The Rise of the Jewish Law Firm or is the Jewish Law Firm Generic?
57 Pages Posted: 29 May 2008 Last revised: 11 Jun 2008
The rise and growth of large Jewish law firms in New York City during the second half of the twentieth century is nothing short of an astounding success story. As late as 1950, there was not a single large Jewish law firm in town. By the mid 1960s, six of the largest twenty law firms were Jewish, and by 1980, four of the largest ten law firms were Jewish firms. Moreover, the accomplishment of the Jewish firms is especially striking because, while the traditional large White Anglo-Saxon Protestant law firms grew at a fast rate during this period, the Jewish firms grew twice as fast, and they did so in spite of explicit discrimination.
What happened? In this article, I study the rise and growth of large New York City Jewish law firms. I do so on the basis of the public record, with respect to both the law firms themselves and trends in the legal profession generally, and through over twenty in-depth interviews with lawyers who either founded and practiced at these successful Jewish firms, attempted and failed to establish such firms, or were in a position to join these firms but decided instead to join WASP firms.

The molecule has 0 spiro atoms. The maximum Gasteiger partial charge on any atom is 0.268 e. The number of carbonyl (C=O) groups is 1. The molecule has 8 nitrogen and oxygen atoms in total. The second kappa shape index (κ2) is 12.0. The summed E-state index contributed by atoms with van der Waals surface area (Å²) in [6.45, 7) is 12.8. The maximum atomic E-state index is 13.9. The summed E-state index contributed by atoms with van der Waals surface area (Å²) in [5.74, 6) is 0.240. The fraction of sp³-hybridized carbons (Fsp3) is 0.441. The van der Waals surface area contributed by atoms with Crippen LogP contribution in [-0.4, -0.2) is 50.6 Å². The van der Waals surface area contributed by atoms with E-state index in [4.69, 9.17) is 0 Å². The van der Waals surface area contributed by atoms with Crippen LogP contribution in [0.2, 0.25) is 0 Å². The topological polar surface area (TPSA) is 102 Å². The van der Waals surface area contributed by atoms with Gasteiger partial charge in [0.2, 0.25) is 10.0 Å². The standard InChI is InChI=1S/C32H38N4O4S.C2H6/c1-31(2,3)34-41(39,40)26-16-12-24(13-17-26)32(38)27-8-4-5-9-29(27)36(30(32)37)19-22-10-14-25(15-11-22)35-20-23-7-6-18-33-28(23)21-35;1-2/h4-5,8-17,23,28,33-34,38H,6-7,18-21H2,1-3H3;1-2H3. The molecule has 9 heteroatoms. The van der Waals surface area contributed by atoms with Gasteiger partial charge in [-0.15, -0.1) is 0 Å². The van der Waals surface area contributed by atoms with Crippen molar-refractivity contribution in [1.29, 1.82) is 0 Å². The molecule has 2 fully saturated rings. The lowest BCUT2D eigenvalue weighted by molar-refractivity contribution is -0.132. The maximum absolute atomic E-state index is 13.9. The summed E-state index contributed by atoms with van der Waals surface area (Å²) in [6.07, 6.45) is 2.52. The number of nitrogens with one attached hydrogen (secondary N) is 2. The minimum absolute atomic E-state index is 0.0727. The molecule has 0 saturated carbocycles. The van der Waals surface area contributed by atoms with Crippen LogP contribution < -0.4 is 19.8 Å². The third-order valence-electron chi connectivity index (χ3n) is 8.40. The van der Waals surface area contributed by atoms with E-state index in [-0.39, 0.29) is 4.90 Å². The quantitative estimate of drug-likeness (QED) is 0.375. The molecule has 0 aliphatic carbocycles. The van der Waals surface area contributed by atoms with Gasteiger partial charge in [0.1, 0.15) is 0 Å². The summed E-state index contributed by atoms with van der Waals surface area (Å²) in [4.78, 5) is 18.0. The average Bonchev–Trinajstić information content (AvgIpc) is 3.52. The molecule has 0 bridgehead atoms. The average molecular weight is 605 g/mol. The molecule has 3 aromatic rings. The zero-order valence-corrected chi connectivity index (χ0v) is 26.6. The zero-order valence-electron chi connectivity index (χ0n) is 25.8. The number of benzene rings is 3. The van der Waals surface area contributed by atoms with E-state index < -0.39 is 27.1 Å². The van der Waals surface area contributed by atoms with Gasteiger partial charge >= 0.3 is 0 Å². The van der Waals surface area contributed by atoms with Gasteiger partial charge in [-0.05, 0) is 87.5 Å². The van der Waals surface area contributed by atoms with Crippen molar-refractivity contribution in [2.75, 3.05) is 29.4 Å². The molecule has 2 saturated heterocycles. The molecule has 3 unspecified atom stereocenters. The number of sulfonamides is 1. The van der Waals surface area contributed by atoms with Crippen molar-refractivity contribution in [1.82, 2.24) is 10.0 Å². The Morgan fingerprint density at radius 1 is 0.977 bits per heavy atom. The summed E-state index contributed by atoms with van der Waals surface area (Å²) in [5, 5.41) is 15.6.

According to the informants interviewed in this article, while Jewish law firms benefited from general decline in anti-Semitism and increased demand for corporate legal services, a unique combination of factors explains the incredible rise of the Jewish firms. First, white-shoe ethos caused large WASP firms to stay out of undignified practice areas and effectively created pockets of Jewish practice areas, where the Jewish firms encountered little competition for their services. Second, hiring and promotion discriminatory practices by the large WASP firms helped create a large pool of talented Jewish lawyers from which the Jewish firms could easily recruit. Finally, the Jewish firms benefited from a flip side of bias phenomenon, that is, they benefited from the positive consequences of stereotyping.
Suggested Citation: Suggested Citation